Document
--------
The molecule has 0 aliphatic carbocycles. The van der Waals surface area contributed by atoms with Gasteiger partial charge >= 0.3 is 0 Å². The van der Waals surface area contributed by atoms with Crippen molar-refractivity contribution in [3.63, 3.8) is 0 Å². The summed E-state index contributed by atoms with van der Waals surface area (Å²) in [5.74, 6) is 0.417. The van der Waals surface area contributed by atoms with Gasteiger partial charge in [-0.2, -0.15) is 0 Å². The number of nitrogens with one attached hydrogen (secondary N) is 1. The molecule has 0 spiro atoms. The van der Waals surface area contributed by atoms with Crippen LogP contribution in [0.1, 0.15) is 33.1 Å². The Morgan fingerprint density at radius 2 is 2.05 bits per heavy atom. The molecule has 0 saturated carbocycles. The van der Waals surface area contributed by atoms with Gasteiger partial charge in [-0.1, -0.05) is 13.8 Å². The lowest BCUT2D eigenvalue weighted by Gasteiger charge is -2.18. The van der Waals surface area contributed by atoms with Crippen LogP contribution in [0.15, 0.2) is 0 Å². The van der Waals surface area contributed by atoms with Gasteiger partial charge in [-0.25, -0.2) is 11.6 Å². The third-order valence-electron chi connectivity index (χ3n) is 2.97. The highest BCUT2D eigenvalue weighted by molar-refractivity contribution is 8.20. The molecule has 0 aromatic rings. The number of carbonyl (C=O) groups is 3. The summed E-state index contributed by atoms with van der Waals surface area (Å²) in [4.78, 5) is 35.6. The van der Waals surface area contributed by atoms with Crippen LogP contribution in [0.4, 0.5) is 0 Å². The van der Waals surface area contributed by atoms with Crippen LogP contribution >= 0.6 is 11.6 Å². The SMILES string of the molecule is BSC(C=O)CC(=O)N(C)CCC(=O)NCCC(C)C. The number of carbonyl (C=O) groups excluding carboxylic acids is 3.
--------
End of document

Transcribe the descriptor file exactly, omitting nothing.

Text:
The molecule has 0 aliphatic carbocycles. The van der Waals surface area contributed by atoms with Gasteiger partial charge >= 0.3 is 0 Å². The van der Waals surface area contributed by atoms with Crippen molar-refractivity contribution in [3.63, 3.8) is 0 Å². The summed E-state index contributed by atoms with van der Waals surface area (Å²) in [5.74, 6) is 0.417. The van der Waals surface area contributed by atoms with Gasteiger partial charge in [-0.2, -0.15) is 0 Å². The number of nitrogens with one attached hydrogen (secondary N) is 1. The molecule has 0 spiro atoms. The van der Waals surface area contributed by atoms with Crippen LogP contribution in [0.1, 0.15) is 33.1 Å². The Morgan fingerprint density at radius 2 is 2.05 bits per heavy atom. The molecule has 0 saturated carbocycles. The van der Waals surface area contributed by atoms with Gasteiger partial charge in [-0.1, -0.05) is 13.8 Å². The lowest BCUT2D eigenvalue weighted by Gasteiger charge is -2.18. The van der Waals surface area contributed by atoms with Crippen LogP contribution in [0.15, 0.2) is 0 Å². The van der Waals surface area contributed by atoms with Gasteiger partial charge in [-0.25, -0.2) is 11.6 Å². The third-order valence-electron chi connectivity index (χ3n) is 2.97. The highest BCUT2D eigenvalue weighted by molar-refractivity contribution is 8.20. The molecule has 0 aromatic rings. The number of carbonyl (C=O) groups is 3. The summed E-state index contributed by atoms with van der Waals surface area (Å²) in [4.78, 5) is 35.6. The van der Waals surface area contributed by atoms with Crippen LogP contribution in [0.4, 0.5) is 0 Å². The van der Waals surface area contributed by atoms with Crippen LogP contribution >= 0.6 is 11.6 Å². The SMILES string of the molecule is BSC(C=O)CC(=O)N(C)CCC(=O)NCCC(C)C. The number of carbonyl (C=O) groups excluding carboxylic acids is 3.